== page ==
The remote work life

The remote work life

It’s been almost two years since I began working remotely. A year as a part-time employee and the next was a full-time job. With companies like Toptal, Mozilla, GitLab, Basecamp living as a proof that success isn’t defined by the number of hours your employees clock in, we’re seeing many companies at least consider this tradition.

This post sums up my experience working as a full-time remote employee at VIPERdev, what I loved about it and what I absolutely despised.


What is VIPERdev?

VIPERdev is a fully remote software development startup based in Hamburg, Germany. Founded by Lasse Schuirmann, in the summer of 2017, VIPERdev started as a small company with 3 employees and has now grown into a mature company with ~20 contractors and full-time employees.

How do we keep up with a fully remote team?

This is certainly one of the most challenging questions to answer. As a fully remote team, we are often met with people from vastly different timezones, often times with ~10 hours of difference. One of the core values of VIPERdev is being fully self-selective and asynchronous. i.e. everyone gets to choose their own working schedule and often times doesn’t need everyone to be online at the same time. However, we do share a few core hours where everyone needs to be online to discuss their progress and report back on any hurdles.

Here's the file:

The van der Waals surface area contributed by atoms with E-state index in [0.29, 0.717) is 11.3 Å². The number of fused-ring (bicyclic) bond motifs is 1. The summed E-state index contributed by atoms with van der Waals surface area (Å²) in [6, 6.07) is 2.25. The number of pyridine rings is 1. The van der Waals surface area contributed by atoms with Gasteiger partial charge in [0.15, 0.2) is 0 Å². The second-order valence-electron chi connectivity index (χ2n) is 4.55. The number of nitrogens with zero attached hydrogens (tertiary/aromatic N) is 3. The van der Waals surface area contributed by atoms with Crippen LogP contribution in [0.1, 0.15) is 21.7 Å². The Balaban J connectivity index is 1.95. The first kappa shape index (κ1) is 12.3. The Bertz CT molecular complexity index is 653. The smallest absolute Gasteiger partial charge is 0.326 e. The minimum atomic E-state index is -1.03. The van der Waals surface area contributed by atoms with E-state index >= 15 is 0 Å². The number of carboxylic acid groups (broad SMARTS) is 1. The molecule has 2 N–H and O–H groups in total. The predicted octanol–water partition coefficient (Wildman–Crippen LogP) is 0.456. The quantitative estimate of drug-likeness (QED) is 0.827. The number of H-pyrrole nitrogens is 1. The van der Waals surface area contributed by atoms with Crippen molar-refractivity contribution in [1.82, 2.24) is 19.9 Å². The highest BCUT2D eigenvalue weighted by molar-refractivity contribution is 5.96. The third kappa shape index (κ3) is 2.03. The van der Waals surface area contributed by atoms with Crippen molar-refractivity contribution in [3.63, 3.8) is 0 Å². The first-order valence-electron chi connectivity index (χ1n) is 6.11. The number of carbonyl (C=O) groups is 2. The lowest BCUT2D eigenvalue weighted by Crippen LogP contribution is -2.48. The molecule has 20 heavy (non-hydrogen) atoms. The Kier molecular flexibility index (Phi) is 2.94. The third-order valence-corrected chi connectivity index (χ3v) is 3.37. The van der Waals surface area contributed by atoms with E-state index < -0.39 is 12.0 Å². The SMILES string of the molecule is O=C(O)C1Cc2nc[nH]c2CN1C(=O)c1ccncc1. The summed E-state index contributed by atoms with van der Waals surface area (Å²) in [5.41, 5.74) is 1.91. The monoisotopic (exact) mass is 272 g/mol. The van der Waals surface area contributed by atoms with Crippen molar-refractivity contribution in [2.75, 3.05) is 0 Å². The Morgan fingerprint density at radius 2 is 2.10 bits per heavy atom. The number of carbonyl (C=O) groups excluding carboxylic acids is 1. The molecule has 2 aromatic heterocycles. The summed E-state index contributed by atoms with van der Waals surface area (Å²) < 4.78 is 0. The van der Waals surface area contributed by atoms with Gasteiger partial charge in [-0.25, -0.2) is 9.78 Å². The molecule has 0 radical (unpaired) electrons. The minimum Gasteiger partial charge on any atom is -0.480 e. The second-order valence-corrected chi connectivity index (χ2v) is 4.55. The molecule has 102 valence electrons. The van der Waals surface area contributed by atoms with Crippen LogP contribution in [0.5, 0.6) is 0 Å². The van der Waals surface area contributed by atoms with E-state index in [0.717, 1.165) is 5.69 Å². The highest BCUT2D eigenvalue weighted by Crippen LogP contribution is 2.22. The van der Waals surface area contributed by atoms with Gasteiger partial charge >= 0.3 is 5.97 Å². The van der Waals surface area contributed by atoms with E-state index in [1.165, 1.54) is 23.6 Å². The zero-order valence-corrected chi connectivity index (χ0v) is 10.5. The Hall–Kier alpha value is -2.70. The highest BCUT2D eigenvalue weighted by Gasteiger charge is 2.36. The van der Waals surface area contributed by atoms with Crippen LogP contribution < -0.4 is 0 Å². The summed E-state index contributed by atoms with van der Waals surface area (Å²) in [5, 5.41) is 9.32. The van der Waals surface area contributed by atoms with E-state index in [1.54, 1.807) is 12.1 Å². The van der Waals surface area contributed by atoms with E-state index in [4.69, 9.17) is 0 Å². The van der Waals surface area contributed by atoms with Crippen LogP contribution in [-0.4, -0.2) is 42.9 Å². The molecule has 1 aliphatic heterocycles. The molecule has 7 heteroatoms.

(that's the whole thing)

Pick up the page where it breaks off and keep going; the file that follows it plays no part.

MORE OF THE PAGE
What did VIPERdev offer? Were there any caveats?


If there’s a single word that I feel encapsulates remote work, it’s autonomy. Working remotely gives you the freedom to design your life, both inside and outside of work; partially because working remotely naturally blurs those lines.

Even if you have a boss while working remotely, your number one accountability partner is yourself. I believe this is what allows some people to naturally thrive, but just as importantly, others struggle in a remote environment. If you’re considering remote work, consider whether your tendencies align with this lifestyle.

The lack of imposed structure in remote work means it’s even more important for you to develop your own structure and expectations outside of work. If you don’t, you’ll often find that your personal aspirations are the ones to slip to the wayside. Make sure you select your personal goals and allocate time to them.